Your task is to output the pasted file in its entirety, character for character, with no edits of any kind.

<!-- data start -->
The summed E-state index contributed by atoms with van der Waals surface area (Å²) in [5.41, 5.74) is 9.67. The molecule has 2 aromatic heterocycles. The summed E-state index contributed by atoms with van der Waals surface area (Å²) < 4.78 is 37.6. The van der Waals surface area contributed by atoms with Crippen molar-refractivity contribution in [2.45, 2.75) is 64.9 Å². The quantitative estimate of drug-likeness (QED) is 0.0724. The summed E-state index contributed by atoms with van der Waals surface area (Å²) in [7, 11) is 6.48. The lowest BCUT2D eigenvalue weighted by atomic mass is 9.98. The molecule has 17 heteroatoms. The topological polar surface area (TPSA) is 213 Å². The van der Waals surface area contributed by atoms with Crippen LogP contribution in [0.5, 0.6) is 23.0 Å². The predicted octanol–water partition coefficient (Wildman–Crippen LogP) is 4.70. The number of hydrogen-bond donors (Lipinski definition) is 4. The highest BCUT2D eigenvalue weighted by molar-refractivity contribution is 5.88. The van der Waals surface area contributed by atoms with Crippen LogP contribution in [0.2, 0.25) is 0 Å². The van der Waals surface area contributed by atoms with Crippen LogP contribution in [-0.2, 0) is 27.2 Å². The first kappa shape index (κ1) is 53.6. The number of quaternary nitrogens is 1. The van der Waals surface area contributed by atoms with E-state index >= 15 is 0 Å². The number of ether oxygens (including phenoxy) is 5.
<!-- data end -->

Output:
The summed E-state index contributed by atoms with van der Waals surface area (Å²) in [5.41, 5.74) is 9.67. The molecule has 2 aromatic heterocycles. The summed E-state index contributed by atoms with van der Waals surface area (Å²) < 4.78 is 37.6. The van der Waals surface area contributed by atoms with Crippen molar-refractivity contribution in [2.45, 2.75) is 64.9 Å². The quantitative estimate of drug-likeness (QED) is 0.0724. The summed E-state index contributed by atoms with van der Waals surface area (Å²) in [7, 11) is 6.48. The lowest BCUT2D eigenvalue weighted by atomic mass is 9.98. The molecule has 17 heteroatoms. The topological polar surface area (TPSA) is 213 Å². The van der Waals surface area contributed by atoms with Crippen LogP contribution in [0.5, 0.6) is 23.0 Å². The predicted octanol–water partition coefficient (Wildman–Crippen LogP) is 4.70. The number of hydrogen-bond donors (Lipinski definition) is 4. The highest BCUT2D eigenvalue weighted by molar-refractivity contribution is 5.88. The van der Waals surface area contributed by atoms with Crippen LogP contribution in [0.2, 0.25) is 0 Å². The van der Waals surface area contributed by atoms with Crippen LogP contribution in [-0.2, 0) is 27.2 Å². The first kappa shape index (κ1) is 53.6. The number of quaternary nitrogens is 1. The van der Waals surface area contributed by atoms with E-state index >= 15 is 0 Å². The number of ether oxygens (including phenoxy) is 5.